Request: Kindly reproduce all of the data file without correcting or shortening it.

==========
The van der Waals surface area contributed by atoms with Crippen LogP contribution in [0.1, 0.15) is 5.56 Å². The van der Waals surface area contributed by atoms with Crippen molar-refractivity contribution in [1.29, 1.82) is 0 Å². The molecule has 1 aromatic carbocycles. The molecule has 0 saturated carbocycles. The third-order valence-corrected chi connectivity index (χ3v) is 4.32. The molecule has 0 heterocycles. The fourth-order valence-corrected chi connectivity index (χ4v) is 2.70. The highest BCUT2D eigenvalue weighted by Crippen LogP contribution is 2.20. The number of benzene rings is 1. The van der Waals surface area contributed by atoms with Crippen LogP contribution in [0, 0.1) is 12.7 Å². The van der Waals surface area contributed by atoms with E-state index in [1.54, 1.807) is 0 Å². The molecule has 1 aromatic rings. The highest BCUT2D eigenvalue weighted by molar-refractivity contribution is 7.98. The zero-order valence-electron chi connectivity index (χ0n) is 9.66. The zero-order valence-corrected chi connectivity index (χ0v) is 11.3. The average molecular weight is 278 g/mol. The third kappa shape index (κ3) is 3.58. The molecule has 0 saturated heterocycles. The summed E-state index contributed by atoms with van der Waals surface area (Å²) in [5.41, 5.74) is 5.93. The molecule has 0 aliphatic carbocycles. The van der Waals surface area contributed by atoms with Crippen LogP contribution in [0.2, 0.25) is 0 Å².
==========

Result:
The van der Waals surface area contributed by atoms with Crippen LogP contribution in [0.1, 0.15) is 5.56 Å². The van der Waals surface area contributed by atoms with Crippen molar-refractivity contribution in [1.29, 1.82) is 0 Å². The molecule has 1 aromatic carbocycles. The molecule has 0 saturated carbocycles. The third-order valence-corrected chi connectivity index (χ3v) is 4.32. The molecule has 0 heterocycles. The fourth-order valence-corrected chi connectivity index (χ4v) is 2.70. The highest BCUT2D eigenvalue weighted by Crippen LogP contribution is 2.20. The number of benzene rings is 1. The van der Waals surface area contributed by atoms with Crippen LogP contribution in [0, 0.1) is 12.7 Å². The van der Waals surface area contributed by atoms with E-state index in [1.54, 1.807) is 0 Å². The molecule has 1 aromatic rings. The highest BCUT2D eigenvalue weighted by molar-refractivity contribution is 7.98. The zero-order valence-electron chi connectivity index (χ0n) is 9.66. The zero-order valence-corrected chi connectivity index (χ0v) is 11.3. The average molecular weight is 278 g/mol. The third kappa shape index (κ3) is 3.58. The molecule has 0 saturated heterocycles. The summed E-state index contributed by atoms with van der Waals surface area (Å²) in [5.41, 5.74) is 5.93. The molecule has 0 aliphatic carbocycles. The van der Waals surface area contributed by atoms with Crippen LogP contribution in [0.2, 0.25) is 0 Å².